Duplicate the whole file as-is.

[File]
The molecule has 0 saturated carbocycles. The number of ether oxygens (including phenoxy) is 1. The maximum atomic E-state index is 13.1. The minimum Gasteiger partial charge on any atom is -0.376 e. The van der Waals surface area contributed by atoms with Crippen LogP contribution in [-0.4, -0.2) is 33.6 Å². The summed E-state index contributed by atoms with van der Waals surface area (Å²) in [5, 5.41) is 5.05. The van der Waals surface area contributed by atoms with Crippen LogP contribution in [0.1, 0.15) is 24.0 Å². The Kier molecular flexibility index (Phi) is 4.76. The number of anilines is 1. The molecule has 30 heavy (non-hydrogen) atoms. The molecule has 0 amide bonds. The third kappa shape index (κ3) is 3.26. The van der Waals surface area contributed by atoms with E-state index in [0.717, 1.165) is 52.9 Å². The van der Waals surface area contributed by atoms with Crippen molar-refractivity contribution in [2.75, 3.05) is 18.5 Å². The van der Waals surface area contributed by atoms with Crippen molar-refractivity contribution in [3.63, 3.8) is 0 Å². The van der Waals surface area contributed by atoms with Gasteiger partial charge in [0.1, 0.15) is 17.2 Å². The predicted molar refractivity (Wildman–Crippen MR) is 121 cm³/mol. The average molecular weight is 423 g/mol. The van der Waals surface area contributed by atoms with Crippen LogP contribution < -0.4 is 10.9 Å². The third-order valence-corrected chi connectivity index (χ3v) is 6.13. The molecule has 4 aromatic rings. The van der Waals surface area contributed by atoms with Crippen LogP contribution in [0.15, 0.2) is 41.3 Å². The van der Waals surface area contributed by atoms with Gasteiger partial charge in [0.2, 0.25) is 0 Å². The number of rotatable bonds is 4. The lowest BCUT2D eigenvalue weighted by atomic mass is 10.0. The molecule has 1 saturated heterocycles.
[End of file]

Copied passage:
The molecule has 0 saturated carbocycles. The number of ether oxygens (including phenoxy) is 1. The maximum atomic E-state index is 13.1. The minimum Gasteiger partial charge on any atom is -0.376 e. The van der Waals surface area contributed by atoms with Crippen LogP contribution in [-0.4, -0.2) is 33.6 Å². The summed E-state index contributed by atoms with van der Waals surface area (Å²) in [5, 5.41) is 5.05. The van der Waals surface area contributed by atoms with Crippen LogP contribution in [0.1, 0.15) is 24.0 Å². The Kier molecular flexibility index (Phi) is 4.76. The number of anilines is 1. The molecule has 30 heavy (non-hydrogen) atoms. The molecule has 0 amide bonds. The third kappa shape index (κ3) is 3.26. The van der Waals surface area contributed by atoms with E-state index in [0.717, 1.165) is 52.9 Å². The van der Waals surface area contributed by atoms with Crippen molar-refractivity contribution in [2.75, 3.05) is 18.5 Å². The van der Waals surface area contributed by atoms with Crippen molar-refractivity contribution in [3.63, 3.8) is 0 Å². The van der Waals surface area contributed by atoms with Gasteiger partial charge in [0.1, 0.15) is 17.2 Å². The predicted molar refractivity (Wildman–Crippen MR) is 121 cm³/mol. The average molecular weight is 423 g/mol. The van der Waals surface area contributed by atoms with Crippen LogP contribution < -0.4 is 10.9 Å². The third-order valence-corrected chi connectivity index (χ3v) is 6.13. The molecule has 4 aromatic rings. The van der Waals surface area contributed by atoms with Crippen LogP contribution in [0.15, 0.2) is 41.3 Å². The van der Waals surface area contributed by atoms with Gasteiger partial charge in [0.2, 0.25) is 0 Å². The number of rotatable bonds is 4. The lowest BCUT2D eigenvalue weighted by atomic mass is 10.0. The molecule has 1 saturated heterocycles.